A rags to riches story, Mr. T. W. Lee and his wife Helen had very little to their names when they were married. Determined, Lee found his way into the oil business during the East Texas oil boom, and they became wealthy. The couple purchased land outside of Gladewater and planned to use it for its gravel content in order to pave the roads, airport runway, and rodeo parking lot. Mr. Lee also established the town’s first newspaper and radio station.
Lee passed away in 1954 leaving his wife as his only namesake. Helen loved the land her husband had purchased. She bought adjoining land until the ranch was over 1,000 acres. She converted the gravel pits into a 5-acre lake and a 3-acre pond. Mrs. Lee purchased an entire boxcar load of daffodil bulbs from Holland and they were all planted with approximately 40 workers. She added a one-room pioneer log cabin replica in 1954 near the 3-acre pond.
Mrs. Lee passed away in July 1984, and at her request the garden was opened to the public in the spring, following her death. Since that time, thousands of visitors have traveled to Gladewater to enjoy Mrs. Lee’s Daffodil Garden.
Mrs. Lee’s Garden is an 816-acre tract of land that is drastically transformed every February and March with millions of golden daffodils, scattered over approximately 28 acres.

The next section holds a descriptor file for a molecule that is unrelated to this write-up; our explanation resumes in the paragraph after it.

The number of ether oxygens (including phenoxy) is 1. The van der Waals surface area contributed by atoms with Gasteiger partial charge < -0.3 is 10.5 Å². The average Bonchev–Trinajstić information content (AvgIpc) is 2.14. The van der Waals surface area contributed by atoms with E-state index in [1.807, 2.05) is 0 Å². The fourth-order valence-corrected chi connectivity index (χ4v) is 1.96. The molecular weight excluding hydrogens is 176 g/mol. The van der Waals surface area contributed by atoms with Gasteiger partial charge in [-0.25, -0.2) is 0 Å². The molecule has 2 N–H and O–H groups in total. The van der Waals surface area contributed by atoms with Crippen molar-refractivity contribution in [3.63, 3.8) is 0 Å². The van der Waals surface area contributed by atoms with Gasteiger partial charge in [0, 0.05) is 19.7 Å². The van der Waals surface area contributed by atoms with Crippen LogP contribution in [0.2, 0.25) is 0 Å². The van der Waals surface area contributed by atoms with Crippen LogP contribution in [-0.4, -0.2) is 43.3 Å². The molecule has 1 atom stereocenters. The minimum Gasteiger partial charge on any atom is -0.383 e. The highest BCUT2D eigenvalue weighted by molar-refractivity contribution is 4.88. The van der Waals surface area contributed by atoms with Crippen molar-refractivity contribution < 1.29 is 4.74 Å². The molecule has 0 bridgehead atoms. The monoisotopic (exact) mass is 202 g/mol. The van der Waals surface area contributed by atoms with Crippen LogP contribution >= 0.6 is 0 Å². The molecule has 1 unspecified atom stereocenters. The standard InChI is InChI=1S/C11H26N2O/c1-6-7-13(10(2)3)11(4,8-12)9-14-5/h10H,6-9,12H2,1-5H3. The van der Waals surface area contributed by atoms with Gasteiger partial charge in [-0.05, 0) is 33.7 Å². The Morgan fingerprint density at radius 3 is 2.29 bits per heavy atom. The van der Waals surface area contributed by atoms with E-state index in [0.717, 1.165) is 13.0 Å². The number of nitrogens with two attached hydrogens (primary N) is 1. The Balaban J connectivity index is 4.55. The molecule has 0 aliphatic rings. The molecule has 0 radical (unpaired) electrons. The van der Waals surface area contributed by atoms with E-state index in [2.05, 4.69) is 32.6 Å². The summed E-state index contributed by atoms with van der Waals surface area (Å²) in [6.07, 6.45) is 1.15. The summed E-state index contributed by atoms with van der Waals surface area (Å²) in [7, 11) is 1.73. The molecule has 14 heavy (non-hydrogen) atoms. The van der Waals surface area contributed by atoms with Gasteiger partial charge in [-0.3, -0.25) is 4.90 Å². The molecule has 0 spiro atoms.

Visitors travel along a four-mile trail around two lakes, between wooded valleys, and around a replica pioneer log cabin when the daffodils are in bloom.
The garden opens, depending on Mother Nature, around the middle of February and remains open through March or until the daffodils are no longer in bloom. The garden’s ability to open depends upon two things:
- Road conditions- it is closed when the roads are wet.
- The garden’s future ability to remain open depends upon the number of people who visit and register their attendance.
- 10 A. M. to 4 P. M. seven days a week during blooming season, roughly mid-February through the end of March.
Free- Donations accepted
Call ahead for updates about the blooming season at (903)845-5780.
Read more about Mrs. Lee’s Daffodil Garden.